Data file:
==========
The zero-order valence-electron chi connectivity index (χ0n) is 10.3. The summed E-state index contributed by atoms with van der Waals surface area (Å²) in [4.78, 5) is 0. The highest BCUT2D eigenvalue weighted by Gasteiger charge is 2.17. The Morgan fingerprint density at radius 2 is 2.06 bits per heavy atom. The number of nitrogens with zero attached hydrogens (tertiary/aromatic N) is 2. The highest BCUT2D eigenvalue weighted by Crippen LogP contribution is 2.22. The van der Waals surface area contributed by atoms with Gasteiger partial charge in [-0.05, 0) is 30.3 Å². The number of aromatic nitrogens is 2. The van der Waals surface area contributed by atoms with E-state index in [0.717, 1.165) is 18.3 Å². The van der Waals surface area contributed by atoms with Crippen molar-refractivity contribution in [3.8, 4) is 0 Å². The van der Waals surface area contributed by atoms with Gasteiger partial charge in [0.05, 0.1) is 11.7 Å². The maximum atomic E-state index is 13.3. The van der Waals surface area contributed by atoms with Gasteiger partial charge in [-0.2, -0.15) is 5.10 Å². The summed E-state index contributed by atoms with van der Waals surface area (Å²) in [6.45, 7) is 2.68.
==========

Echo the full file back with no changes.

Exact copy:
The zero-order valence-electron chi connectivity index (χ0n) is 10.3. The summed E-state index contributed by atoms with van der Waals surface area (Å²) in [4.78, 5) is 0. The highest BCUT2D eigenvalue weighted by Gasteiger charge is 2.17. The Morgan fingerprint density at radius 2 is 2.06 bits per heavy atom. The number of nitrogens with zero attached hydrogens (tertiary/aromatic N) is 2. The highest BCUT2D eigenvalue weighted by Crippen LogP contribution is 2.22. The van der Waals surface area contributed by atoms with Gasteiger partial charge in [-0.05, 0) is 30.3 Å². The number of aromatic nitrogens is 2. The van der Waals surface area contributed by atoms with E-state index in [0.717, 1.165) is 18.3 Å². The van der Waals surface area contributed by atoms with Crippen molar-refractivity contribution in [3.8, 4) is 0 Å². The van der Waals surface area contributed by atoms with Gasteiger partial charge in [0.05, 0.1) is 11.7 Å². The maximum atomic E-state index is 13.3. The van der Waals surface area contributed by atoms with Gasteiger partial charge in [-0.2, -0.15) is 5.10 Å². The summed E-state index contributed by atoms with van der Waals surface area (Å²) in [6.45, 7) is 2.68.